UK strikes: No resolution in sight and RDG chairman says changes in driver training regime required
Steve Montgomery, the chair of the Rail Delivery Group, the employers’ representative body, has commented on changes in the way drivers are trained are needed to make the British railway network more robust and services more reliable. His comments come as part of a wide ranging set of clauses and caveats attached to a new pay offer, made to members of the drivers’ union. Montgomery has also thrown down the gauntlet by revealing where drivers stand on the overall pay scale in the industry and in the UK.
Rail Delivery Group, representing the interests of train operators and the infrastructure agency Network Rail, tabled an offer to members of the Aslef union, which represents train drivers in the UK. The chair of the RDG has outlined the changes to working practices he believes are necessary to allow the industry to finance the pay offer, worth four percent in this and the next financial year, and including a backdated payment to the beginning of the accounting year in 2022.
Adopt new routes far more rapidly
The current method for driver training and learning new routes, is based on a fixed amount of time. Montgomery and the RDG want to see that changed to a regime based on an assessment of each individual drivers skill levels. He says this will allow most drivers to adopt new routes far more rapidly to help plug gaps in service. The presumption is that other drivers would be afforded the time they need to reach route competence, although the union position on this is unclear, it is likely they will see this as a compromise that cannot be made, citing safety grounds.
The chair of the RDG also wants to see an allowance for competent and trained managers to drive trains during disruption. “This is not possible in the majority of cases due to current outdated working practices”, notes the RDG. “In addition to making services more reliable on Sundays, the proposal reduces the time it takes to train safe and competent drivers through better use of technology, allowing more drivers to join the workforce more quickly and building resilience in the network.”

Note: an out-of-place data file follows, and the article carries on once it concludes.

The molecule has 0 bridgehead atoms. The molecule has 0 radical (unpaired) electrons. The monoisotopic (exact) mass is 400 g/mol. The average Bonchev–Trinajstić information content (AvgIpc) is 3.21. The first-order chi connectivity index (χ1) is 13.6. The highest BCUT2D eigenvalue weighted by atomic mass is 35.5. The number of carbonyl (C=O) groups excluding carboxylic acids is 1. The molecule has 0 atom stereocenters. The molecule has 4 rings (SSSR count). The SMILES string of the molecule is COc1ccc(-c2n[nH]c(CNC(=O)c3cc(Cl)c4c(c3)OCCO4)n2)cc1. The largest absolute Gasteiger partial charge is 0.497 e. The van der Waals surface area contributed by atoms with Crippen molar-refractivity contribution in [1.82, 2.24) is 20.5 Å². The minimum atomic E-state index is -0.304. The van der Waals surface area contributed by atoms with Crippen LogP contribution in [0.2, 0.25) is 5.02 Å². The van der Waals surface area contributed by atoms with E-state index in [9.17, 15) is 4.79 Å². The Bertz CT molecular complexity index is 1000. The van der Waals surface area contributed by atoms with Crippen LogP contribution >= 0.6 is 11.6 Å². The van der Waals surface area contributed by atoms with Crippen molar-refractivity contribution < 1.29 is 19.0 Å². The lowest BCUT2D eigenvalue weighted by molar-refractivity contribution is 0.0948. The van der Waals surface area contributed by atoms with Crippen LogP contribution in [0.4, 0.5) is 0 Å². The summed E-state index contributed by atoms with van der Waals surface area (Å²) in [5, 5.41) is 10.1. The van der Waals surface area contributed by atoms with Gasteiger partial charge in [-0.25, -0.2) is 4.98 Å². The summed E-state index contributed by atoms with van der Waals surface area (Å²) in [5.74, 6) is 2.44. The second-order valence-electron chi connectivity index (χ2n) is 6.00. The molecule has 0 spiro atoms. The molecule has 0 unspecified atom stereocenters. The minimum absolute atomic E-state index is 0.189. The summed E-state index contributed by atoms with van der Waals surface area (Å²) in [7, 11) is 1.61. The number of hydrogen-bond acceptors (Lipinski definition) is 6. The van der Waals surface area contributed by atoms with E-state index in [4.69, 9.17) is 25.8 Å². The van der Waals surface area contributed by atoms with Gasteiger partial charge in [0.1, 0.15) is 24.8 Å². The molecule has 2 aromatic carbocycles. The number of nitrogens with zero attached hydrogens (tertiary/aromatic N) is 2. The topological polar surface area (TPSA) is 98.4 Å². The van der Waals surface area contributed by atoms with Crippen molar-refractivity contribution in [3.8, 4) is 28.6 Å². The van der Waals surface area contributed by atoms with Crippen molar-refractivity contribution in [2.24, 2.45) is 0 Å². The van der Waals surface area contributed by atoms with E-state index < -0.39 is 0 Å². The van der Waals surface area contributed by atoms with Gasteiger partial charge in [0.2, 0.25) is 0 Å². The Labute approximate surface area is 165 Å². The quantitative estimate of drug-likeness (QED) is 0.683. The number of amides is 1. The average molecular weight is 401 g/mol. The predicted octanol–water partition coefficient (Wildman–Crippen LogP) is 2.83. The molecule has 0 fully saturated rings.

Give employers back control
From the employers’ point of view, the proposals embedded in the pay offer put the control of staff work and training schedules back in the hands of the employers. “[It is the employers] who are accountable for ensuring they are optimised to run the best possible service for passengers”, says the RDG. “[It] gives train companies back the ability to move drivers between depots where there are gaps due to sickness or absence, which cause cancellations or delays, particularly during disruption.”
The proposals also open the door to a more diverse workforce by introducing part-time contracts and more flexible scheduling arrangements. “It looks to address many inefficient and arcane practices that have long since been phased out of modern workforces, such as extra payment for the use of existing and new technology such as tablets and smart phones.”
Salaries compared and resolution prospects slim
Perhaps expressing some exasperation at the impasse in the long-running dispute, the Rail Delivery Group has issued figures which compare the mean average train driver salary with other workers in the rail industry and elsewhere. They say that across the network, drivers earn 60,055 pounds sterling (71,465 euro) which compares with 44,985 pounds (53,530 euro) ten years ago. “This compares with the rail sector employee median salary of 44,000 pounds (53,000 euro), the nurse median salary and UK full-time worker median salary of 31,000 pounds (36,890 euro). RDG maintains that the average driver salary has increased by thirty-four per cent in the past decade.
“This is a fair and affordable offer in challenging times, providing a significant uplift in salary for train drivers while bringing in common-sense and long-overdue reforms that would drive up reliability”, said Steve Montgomery, the chair of the Rail Delivery Group. “Allow the railway to adapt to changed travel patterns”, he added. “Instead of staging yet more damaging strike action and holding back changes that will improve services, we urge Aslef to work with us to bring an end to the dispute for our people, our passengers and the future of Britain’s railways.”
As part of a long-term support package initiated by the UK government, taxpayers are still funding up to an extra 175 million pounds (208 million euro) a month to make up the shortfall in revenue post-covid. Leaders of the three unions involved in the current disputes all addressed a sitting of the government’s transport committee on Wednesday, expressing little faith in a fast resolution.
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